K.S. Hegde, J.
1. This is an appeal by special appeal.' It arises from the decision of the High Court of Gujarat in a Reference under Section 61(1) of the Bombay Sales Tax Act, 1959. That Reference was made by the Gujarat Sales Tax Tribunal at Ahmedabad. After stating the case, the Tribunal submitted the question.
whether on the facts and in the circumstances of the case, the transactions are purchases of cotton by the Society from its members
to the High Court for its opinion.
2. The High Court has answered that question in the affirmative. Aggrieved by that decision, the assessee has brought this appeal.
3. The material facts are these:
The assessee is a Co-operative society registered under the Bombay Co-operative Societies Act, 1925 (to be hereinafter referred to as the Act. The assessee will hereinafter be referred to as the 'Society'. It carries on the business of ginning and pressing cotton brought by its members. During the assessment period viz. November 1, 1960 to October 31, 1961, the assessee received large quantity of cotton from its members and the same was sold by it either after ginning and pressing or without ginning and pressing. The Society is a registered dealer under the Bombay Sales Tax Act, 1959. It filed its return for sales tax for the year in question. But therein it did not show any purchase turnover. The Sales Tax Officer accepted the return submitted by it and assessed it on the basis of that return, as per his order dated May 31, 1963. He did not levy any purchase tax on the Society. The Assistant Commissioner of Sales Tax, Range III, Baroda, however, issued a notice dated August 6, 1963 under Section 57 of the Bombay Sales Tax Act, 1959 proposing to revise the assessment of the Society by levying purchase tax in respect of 200 bales of cotton sent by the society to Bombay for sale and also in respect of cotton and cotton seeds worth Rs. 3,56,105, sold after six months from the date on which the cotton was received by the Society on the ground that the Society purchased the said cotton from its members.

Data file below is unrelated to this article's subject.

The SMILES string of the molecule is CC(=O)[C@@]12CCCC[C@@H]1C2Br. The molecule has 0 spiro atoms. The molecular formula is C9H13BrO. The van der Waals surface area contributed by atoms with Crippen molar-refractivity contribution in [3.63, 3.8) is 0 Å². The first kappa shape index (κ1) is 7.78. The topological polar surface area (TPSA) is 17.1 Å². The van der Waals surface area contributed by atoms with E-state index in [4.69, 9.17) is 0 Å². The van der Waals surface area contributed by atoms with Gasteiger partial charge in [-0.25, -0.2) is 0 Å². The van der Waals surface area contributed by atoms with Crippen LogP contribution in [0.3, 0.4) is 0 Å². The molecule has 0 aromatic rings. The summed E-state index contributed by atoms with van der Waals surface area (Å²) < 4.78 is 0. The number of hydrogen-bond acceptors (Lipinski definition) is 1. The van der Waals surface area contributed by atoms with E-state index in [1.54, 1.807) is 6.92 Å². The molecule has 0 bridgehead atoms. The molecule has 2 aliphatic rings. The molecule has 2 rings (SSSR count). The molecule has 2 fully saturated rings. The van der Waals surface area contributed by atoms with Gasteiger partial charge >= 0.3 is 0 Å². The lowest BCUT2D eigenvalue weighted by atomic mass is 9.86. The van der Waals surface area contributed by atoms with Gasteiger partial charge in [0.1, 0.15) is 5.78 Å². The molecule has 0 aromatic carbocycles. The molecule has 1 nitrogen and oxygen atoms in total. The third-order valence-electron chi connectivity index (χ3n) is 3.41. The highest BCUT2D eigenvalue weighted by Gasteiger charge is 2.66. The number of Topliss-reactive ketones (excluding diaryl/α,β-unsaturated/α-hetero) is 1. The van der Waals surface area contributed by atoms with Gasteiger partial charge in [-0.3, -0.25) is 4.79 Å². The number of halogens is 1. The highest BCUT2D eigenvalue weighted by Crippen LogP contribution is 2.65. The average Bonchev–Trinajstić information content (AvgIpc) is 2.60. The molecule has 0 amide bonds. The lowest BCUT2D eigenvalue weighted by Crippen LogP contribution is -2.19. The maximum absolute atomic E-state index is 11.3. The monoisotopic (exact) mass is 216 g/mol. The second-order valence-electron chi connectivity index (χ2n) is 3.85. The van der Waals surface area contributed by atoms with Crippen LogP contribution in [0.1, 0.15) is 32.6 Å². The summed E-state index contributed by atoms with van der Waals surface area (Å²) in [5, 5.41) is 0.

4. Aggrieved by that ordered the Society moved the Gujarat Sales Tax Tribunal in revision. The Tribunal by its judgment dated July 1, 1964, dismissed the revision petition. Relying on the bye-laws of the Society particularly on bye-laws Nos. 37(7), 37(18), 37(19), 48, 49, 52, 53 and 55, the Tribunal came to the conclusion that the Society had purchased the cotton and cotton seeds in question from its members. It rejected the contention of the Society that it was merely functioning as the agent of its members while selling the cotton and cotton seeds referred to earlier. At the instance of the Society, the Tribunal submitted the question referred to earlier to the High Court for its opinion.
5. Whether a particular agreement is an agency agreement or an agreement of sale depends upon the terms of the agreement. For deciding that question, the terms of the agreement have got to be examined. The true nature of a transaction evidenced by a writ-ten agreement has to be ascertained from the covenants and not merely from what the parties choose to call it. The terms of the agreement must be carefully scrutinised in the light of the surrounding circumstances-see the decision of this Court in Rohtas Industries Ltd. v. State of Bihar 12 S.T.C. 615. In that decision, this Court further held that for considering whether a particular transaction is a sale or not, what the court has to consider is whether as a result of the transaction, the property in the goods passed to the assessee in return for price and whether the assessee sold those goods as its own. Bearing in mind these principles, we shall now proceed to examine the provisions of the Act as well as the relevant bye-laws which take the place of agreement between the parties. It is not the case of the State that the Society had in any manner acted in contravention of the bye-laws. Therefore all that we have to find out is the true effect of the bye-laws.